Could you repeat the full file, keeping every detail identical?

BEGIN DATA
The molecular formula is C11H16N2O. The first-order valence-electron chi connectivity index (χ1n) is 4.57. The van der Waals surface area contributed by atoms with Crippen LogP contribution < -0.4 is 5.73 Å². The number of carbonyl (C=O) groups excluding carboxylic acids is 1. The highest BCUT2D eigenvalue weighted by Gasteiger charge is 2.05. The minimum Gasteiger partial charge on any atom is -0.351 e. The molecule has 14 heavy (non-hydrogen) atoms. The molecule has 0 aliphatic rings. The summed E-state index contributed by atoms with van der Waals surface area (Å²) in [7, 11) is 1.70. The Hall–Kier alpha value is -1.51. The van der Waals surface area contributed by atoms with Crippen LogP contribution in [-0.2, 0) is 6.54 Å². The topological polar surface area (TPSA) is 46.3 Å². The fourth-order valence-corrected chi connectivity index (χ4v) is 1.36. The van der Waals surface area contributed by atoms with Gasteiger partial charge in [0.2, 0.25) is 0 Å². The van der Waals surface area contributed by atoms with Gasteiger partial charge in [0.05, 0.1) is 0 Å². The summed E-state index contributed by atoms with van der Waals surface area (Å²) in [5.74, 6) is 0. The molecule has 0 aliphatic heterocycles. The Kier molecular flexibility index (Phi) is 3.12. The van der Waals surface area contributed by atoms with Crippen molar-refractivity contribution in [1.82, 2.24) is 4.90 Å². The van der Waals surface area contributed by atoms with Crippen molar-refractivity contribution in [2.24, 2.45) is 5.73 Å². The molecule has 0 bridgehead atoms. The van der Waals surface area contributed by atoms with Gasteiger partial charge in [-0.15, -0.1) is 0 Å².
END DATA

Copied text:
The molecular formula is C11H16N2O. The first-order valence-electron chi connectivity index (χ1n) is 4.57. The van der Waals surface area contributed by atoms with Crippen LogP contribution < -0.4 is 5.73 Å². The number of carbonyl (C=O) groups excluding carboxylic acids is 1. The highest BCUT2D eigenvalue weighted by Gasteiger charge is 2.05. The minimum Gasteiger partial charge on any atom is -0.351 e. The molecule has 14 heavy (non-hydrogen) atoms. The molecule has 0 aliphatic rings. The summed E-state index contributed by atoms with van der Waals surface area (Å²) in [7, 11) is 1.70. The Hall–Kier alpha value is -1.51. The van der Waals surface area contributed by atoms with Crippen LogP contribution in [-0.2, 0) is 6.54 Å². The topological polar surface area (TPSA) is 46.3 Å². The fourth-order valence-corrected chi connectivity index (χ4v) is 1.36. The van der Waals surface area contributed by atoms with Gasteiger partial charge in [0.2, 0.25) is 0 Å². The van der Waals surface area contributed by atoms with Gasteiger partial charge in [0.05, 0.1) is 0 Å². The summed E-state index contributed by atoms with van der Waals surface area (Å²) in [5.74, 6) is 0. The molecule has 0 aliphatic heterocycles. The Kier molecular flexibility index (Phi) is 3.12. The van der Waals surface area contributed by atoms with Crippen molar-refractivity contribution in [1.82, 2.24) is 4.90 Å². The van der Waals surface area contributed by atoms with Crippen molar-refractivity contribution in [2.24, 2.45) is 5.73 Å². The molecule has 0 bridgehead atoms. The van der Waals surface area contributed by atoms with Gasteiger partial charge in [-0.15, -0.1) is 0 Å².